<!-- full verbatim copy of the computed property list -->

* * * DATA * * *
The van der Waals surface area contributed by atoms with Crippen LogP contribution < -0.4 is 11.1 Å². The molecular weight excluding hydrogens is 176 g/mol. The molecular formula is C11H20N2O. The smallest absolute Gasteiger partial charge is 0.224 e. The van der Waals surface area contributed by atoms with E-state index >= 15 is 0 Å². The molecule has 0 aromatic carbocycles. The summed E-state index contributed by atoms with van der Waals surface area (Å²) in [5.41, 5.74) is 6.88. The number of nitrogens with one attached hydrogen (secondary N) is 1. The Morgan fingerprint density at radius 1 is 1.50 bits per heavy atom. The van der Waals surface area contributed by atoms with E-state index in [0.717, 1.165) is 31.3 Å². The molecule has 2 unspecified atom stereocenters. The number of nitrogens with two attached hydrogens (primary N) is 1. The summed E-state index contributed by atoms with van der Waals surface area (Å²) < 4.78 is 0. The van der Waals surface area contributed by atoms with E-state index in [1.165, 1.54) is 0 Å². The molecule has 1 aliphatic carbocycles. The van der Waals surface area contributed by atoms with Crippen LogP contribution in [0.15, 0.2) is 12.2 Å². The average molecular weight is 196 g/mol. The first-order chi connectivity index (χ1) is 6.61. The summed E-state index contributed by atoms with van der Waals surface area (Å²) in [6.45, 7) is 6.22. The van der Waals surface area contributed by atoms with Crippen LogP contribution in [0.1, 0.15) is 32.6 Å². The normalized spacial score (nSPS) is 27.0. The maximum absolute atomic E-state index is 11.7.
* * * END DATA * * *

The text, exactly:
The van der Waals surface area contributed by atoms with Crippen LogP contribution < -0.4 is 11.1 Å². The molecular weight excluding hydrogens is 176 g/mol. The molecular formula is C11H20N2O. The smallest absolute Gasteiger partial charge is 0.224 e. The van der Waals surface area contributed by atoms with E-state index >= 15 is 0 Å². The molecule has 0 aromatic carbocycles. The summed E-state index contributed by atoms with van der Waals surface area (Å²) in [5.41, 5.74) is 6.88. The number of nitrogens with one attached hydrogen (secondary N) is 1. The Morgan fingerprint density at radius 1 is 1.50 bits per heavy atom. The van der Waals surface area contributed by atoms with E-state index in [0.717, 1.165) is 31.3 Å². The molecule has 2 unspecified atom stereocenters. The number of nitrogens with two attached hydrogens (primary N) is 1. The summed E-state index contributed by atoms with van der Waals surface area (Å²) < 4.78 is 0. The van der Waals surface area contributed by atoms with E-state index in [1.165, 1.54) is 0 Å². The molecule has 1 aliphatic carbocycles. The van der Waals surface area contributed by atoms with Crippen LogP contribution in [0.15, 0.2) is 12.2 Å². The average molecular weight is 196 g/mol. The first-order chi connectivity index (χ1) is 6.61. The summed E-state index contributed by atoms with van der Waals surface area (Å²) in [6.45, 7) is 6.22. The van der Waals surface area contributed by atoms with Crippen LogP contribution in [0.1, 0.15) is 32.6 Å². The normalized spacial score (nSPS) is 27.0. The maximum absolute atomic E-state index is 11.7.